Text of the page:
7.4 - Central Limit Theorem

7.4 - Central Limit Theorem

As we saw at the beginning of this lesson, many of the sampling distributions that you have constructed and worked with this semester are approximately normally distributed. The Central Limit Theorem states that if the sample size is sufficiently large then the sampling distribution will be approximately normally distributed for many frequently tested statistics, such as those that we have been working with in this course: one sample mean, one sample proportion, difference in two means, difference in two proportions, the slope of a simple linear regression model, and Pearson's r correlation. Over the next few lessons we will examine what constitutes a "sufficiently large" sample size. Essentially, it is determined by the point at which the sampling distribution becomes approximately normal.

In practice, when we construct confidence intervals and conduct hypothesis tests we often use the normal distribution (or t distributions which you'll see next week) as opposed to bootstrapping or randomization procedures in situations when the sampling distribution is approximately normal. This method is preferred by many because z scores are on a standard scale (i.e., mean of 0 and standard deviation of 1) which makes interpreting results more straight forward. 

Drag the slider at the bottom of the graph to see normal curve fit on the randomization plot.


7.4.1 - Hypothesis Testing

7.4.1 - Hypothesis Testing

Five Step Hypothesis Testing Procedure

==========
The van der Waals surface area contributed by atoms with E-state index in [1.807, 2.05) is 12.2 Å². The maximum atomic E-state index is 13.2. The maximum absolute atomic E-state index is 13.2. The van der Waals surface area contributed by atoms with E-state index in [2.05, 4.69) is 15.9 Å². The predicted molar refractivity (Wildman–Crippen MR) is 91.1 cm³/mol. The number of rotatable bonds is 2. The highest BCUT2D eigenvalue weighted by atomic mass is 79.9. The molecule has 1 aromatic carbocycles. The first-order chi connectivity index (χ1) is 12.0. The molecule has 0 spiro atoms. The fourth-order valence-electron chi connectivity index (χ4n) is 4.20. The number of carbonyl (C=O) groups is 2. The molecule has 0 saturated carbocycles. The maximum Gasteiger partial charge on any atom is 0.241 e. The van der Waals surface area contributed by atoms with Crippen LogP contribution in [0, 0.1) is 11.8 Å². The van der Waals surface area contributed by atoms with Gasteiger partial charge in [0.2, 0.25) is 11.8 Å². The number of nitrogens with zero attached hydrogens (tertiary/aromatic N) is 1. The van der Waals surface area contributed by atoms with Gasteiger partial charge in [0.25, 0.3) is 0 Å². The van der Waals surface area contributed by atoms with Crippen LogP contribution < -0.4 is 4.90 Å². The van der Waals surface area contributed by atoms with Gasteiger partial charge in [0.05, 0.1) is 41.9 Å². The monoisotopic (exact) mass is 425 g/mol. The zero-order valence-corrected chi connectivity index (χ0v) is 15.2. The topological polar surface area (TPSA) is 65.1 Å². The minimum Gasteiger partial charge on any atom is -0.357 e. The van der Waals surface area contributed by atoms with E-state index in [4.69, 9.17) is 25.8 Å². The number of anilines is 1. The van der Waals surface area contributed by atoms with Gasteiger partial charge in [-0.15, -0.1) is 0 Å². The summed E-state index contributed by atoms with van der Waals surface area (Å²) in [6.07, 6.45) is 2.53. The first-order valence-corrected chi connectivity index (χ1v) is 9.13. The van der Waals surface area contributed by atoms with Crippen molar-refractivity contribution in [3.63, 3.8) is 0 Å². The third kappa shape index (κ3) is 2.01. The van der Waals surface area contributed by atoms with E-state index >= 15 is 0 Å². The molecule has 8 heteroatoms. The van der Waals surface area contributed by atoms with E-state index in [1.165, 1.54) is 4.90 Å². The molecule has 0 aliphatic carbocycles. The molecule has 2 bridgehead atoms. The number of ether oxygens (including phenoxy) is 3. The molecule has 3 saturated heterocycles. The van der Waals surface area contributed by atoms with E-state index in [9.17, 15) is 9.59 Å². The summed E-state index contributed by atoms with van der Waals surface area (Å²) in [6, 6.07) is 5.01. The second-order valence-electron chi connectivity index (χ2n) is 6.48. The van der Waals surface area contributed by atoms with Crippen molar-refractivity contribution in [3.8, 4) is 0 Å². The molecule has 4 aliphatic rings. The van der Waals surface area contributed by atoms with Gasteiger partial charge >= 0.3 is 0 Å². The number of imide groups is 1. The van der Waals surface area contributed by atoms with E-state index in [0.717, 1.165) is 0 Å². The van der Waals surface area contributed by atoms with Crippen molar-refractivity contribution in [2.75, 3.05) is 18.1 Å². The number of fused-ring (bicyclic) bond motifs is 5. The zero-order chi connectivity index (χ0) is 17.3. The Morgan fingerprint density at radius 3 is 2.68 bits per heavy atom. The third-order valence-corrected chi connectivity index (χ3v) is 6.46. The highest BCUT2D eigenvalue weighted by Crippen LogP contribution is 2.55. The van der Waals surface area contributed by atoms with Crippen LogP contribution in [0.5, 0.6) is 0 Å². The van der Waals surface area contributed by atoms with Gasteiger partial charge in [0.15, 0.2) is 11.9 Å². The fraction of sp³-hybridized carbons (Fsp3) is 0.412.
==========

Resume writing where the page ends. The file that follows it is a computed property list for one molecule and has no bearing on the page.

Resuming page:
In the remaining lessons, we will use the following five step hypothesis testing procedure. This is slightly different from the five step procedure that we used when conducting randomization tests. 

  1. Check assumptions and write hypotheses. The assumptions will vary depending on the test. In this lesson we'll be confirming that the sampling distribution is approximately normal by visually examining the sampling distribution. In later lessons you'll learn more objective assumptions. The null and alternative hypotheses will always be written in terms of population parameters; the null hypothesis will always contain the equality (i.e., \(=\)).
  2. Calculate the test statistic. Here, we'll be using the formula below for the general form of the test statistic.
  3. Determine the p-value. The p-value is the area under the standard normal distribution that is more extreme than the test statistic in the direction of the alternative hypothesis.
  4. Make a decision. If \(p \leq \alpha\) reject the null hypothesis. If \(p>\alpha\) fail to reject the null hypothesis.
  5. State a "real world" conclusion. Based on your decision in step 4, write a conclusion in terms of the original research question.

General Form of a Test Statistic